The Flu and How to Avoid It
Influenza, also known as the flu, is a respiratory infection caused by the influenza virus. It is different from the common cold because its symptoms come on suddenly and are more severe.
Symptoms of flu include fever, chills, headache, tiredness, dry cough, runny nose, sore throat, congestion, and body aches. Children may have an upset stomach, vomiting, or diarrhea.
The symptoms of flu appear one to three days after exposure to the flu virus, and the illness may last for one to two weeks. Flu occurs most commonly from November through April.
Most people who get the flu get better within one to two weeks. They may have a cough and tire easily for a while longer. But flu can cause serious problems, called complications. For older adults, babies, and people with certain chronic illnesses, the flu and its complications can be life-threatening. That’s why it’s important to try to avoid getting the flu.
You can avoid flu
Influenza vaccination is the best method for preventing the flu and its complications. Whether you decide to get the vaccine or not, there are many things you can do to avoid the flu. First, it helps to know how the flu spreads in households or through the community.
Flu spreads from person to person. You can get the flu if someone with the illness coughs
or sneezes near you. The flu virus travels in droplets from the infected person’s nose or mouth through the air and enters the body through your nose or mouth.
You can also get the flu simply by touching an object like a telephone or doorknob that someone with the flu has already touched. The flu virus passes from that object to your hand and then to your nose or mouth. There are many ways to prevent flu and colds.
- Avoid close contact with people who are sick. When you are sick, keep your distance from others to protect them from getting sick too. Droplets containing the flu virus travel in the air only 3 feet when a person sneezes, so keeping your distance from someone who is sick is a good way to avoid the flu.
- Avoid crowds. You are at greatest risk of getting infected in places where there are a lot of people.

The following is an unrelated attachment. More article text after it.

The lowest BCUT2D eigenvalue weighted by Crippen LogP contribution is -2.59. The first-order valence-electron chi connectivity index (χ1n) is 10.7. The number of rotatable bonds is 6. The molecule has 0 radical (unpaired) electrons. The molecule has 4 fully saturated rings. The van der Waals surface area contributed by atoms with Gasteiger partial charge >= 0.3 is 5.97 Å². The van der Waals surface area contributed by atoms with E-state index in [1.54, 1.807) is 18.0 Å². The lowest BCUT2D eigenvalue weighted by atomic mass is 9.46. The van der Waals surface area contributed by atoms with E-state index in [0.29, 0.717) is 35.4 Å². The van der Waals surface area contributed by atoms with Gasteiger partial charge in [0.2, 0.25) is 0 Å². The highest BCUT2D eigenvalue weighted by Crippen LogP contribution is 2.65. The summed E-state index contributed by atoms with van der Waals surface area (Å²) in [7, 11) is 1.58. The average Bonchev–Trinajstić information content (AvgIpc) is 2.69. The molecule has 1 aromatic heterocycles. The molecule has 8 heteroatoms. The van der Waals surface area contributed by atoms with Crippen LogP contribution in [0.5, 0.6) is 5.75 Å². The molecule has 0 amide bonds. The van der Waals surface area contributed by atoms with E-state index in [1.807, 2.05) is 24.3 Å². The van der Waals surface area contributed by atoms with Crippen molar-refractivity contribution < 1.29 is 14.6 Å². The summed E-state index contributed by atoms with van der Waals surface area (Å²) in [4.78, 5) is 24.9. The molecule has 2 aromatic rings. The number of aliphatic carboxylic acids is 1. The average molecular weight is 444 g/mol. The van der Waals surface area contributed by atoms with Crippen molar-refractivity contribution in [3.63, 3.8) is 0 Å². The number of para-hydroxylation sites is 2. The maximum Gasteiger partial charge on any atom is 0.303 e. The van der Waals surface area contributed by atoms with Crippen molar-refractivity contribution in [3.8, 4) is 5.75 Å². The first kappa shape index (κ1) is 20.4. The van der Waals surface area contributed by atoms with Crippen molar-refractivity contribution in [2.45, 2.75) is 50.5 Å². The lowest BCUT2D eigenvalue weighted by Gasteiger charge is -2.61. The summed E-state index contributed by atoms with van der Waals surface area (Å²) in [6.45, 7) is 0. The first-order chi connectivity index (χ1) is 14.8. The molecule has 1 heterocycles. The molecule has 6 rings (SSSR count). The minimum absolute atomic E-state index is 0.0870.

- Stay home when you are sick. This will help prevent others from catching your
- Cover your mouth and nose. Use a tissue when coughing or sneezing, or sneeze or cough into your sleeve.
- Clean your hands. Help protect yourself from germs.
- Avoid touching your eyes, nose, or mouth.
- Eat, sleep, and exercise. Your body has defenses to guard you from getting sick. These defenses are called the immune system. For your immune system to work well, it’s important to eat right, get enough sleep, and be active each day.
Clean your hands
Clean your hands often to help protect yourself from the flu virus.
- Use a waterless cleansing gel (hand sanitizer) when you can’t use soap and water. Keep a small bottle in your glove compartment, purse, or pocket.
- Using soap and water, rub both sides of your hands vigorously. Remember to clean between your fingers. Count out at least 15 seconds while rubbing your hands before rinsing. (Sing the Happy Birthday song in your head to measure the time. Check yourself one time to be sure you are not singing too fast.) In a public restroom, turn off the faucet with a paper towel, not with your clean hands. If possible, avoid touching the handle of the towel dispenser. Pat your hands dry or use the air blower in the restroom.
Treating the flu
How to treat the flu
- Drink plenty of liquids.
- Avoid using alcohol and tobacco.
- Take medication to relieve the symptoms of flu (but never give aspirin to children or to teenagers who have flu-like symptoms).
Antibiotics won’t help
Antibiotics cannot prevent flu. Antibiotics won’t help with the usual case of flu. Antibiotics work only on infections caused by bacteria. Flu is caused by a virus. Don’t ask your doctor for antibiotics to prevent or treat the flu. These medicines will not help. In some cases, your doctors may choose to use certain anti-viral drugs to prevent or treat the flu.
Sometimes the flu develops into another form of illness. In these cases, antibiotics may be helpful. Your doctor will explain this to you and will prescribe antibiotics only if required.
Medicine for prevention and treatment
It’s important to remember that most healthy people recover from the flu without complications. Medicines called anti-viral can be prescribed to help prevent or treat flu. If taken within two days of getting sick, these drugs can reduce the flu symptoms by at least a day. They also can make you less contagious to others. Your doctor will consider a number of things before making a treatment decision, such as your risk for complications from flu.
Revised July 2013